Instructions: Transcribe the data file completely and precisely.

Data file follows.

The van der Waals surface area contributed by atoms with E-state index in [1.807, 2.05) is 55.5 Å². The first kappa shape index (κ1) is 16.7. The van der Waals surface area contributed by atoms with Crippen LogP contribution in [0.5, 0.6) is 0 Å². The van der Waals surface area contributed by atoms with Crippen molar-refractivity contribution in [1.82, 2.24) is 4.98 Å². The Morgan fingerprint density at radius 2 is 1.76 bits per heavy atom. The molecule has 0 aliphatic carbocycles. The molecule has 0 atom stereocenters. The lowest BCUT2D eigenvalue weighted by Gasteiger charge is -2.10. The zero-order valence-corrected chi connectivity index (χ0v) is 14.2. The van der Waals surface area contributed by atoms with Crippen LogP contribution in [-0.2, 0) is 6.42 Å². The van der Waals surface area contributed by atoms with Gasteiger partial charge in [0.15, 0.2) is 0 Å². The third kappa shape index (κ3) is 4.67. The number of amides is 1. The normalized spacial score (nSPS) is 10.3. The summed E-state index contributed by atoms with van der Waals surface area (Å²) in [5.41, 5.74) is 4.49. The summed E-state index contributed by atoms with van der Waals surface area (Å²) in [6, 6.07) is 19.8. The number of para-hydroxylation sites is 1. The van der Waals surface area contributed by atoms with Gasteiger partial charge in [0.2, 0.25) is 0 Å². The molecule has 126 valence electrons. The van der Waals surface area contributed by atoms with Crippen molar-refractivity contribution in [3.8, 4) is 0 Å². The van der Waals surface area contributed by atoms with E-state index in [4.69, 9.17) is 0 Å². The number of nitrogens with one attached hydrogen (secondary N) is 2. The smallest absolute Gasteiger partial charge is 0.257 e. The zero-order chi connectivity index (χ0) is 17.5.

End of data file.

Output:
The van der Waals surface area contributed by atoms with E-state index in [1.807, 2.05) is 55.5 Å². The first kappa shape index (κ1) is 16.7. The van der Waals surface area contributed by atoms with Crippen LogP contribution in [0.5, 0.6) is 0 Å². The van der Waals surface area contributed by atoms with Crippen molar-refractivity contribution in [1.82, 2.24) is 4.98 Å². The Morgan fingerprint density at radius 2 is 1.76 bits per heavy atom. The molecule has 0 aliphatic carbocycles. The molecule has 0 atom stereocenters. The lowest BCUT2D eigenvalue weighted by Gasteiger charge is -2.10. The zero-order valence-corrected chi connectivity index (χ0v) is 14.2. The van der Waals surface area contributed by atoms with Crippen LogP contribution in [-0.2, 0) is 6.42 Å². The van der Waals surface area contributed by atoms with Gasteiger partial charge in [0.15, 0.2) is 0 Å². The third kappa shape index (κ3) is 4.67. The number of amides is 1. The normalized spacial score (nSPS) is 10.3. The summed E-state index contributed by atoms with van der Waals surface area (Å²) in [5.41, 5.74) is 4.49. The summed E-state index contributed by atoms with van der Waals surface area (Å²) in [6, 6.07) is 19.8. The number of para-hydroxylation sites is 1. The van der Waals surface area contributed by atoms with Gasteiger partial charge in [0.2, 0.25) is 0 Å². The molecule has 126 valence electrons. The van der Waals surface area contributed by atoms with Crippen molar-refractivity contribution in [3.8, 4) is 0 Å². The van der Waals surface area contributed by atoms with E-state index in [4.69, 9.17) is 0 Å². The number of nitrogens with one attached hydrogen (secondary N) is 2. The smallest absolute Gasteiger partial charge is 0.257 e. The zero-order chi connectivity index (χ0) is 17.5.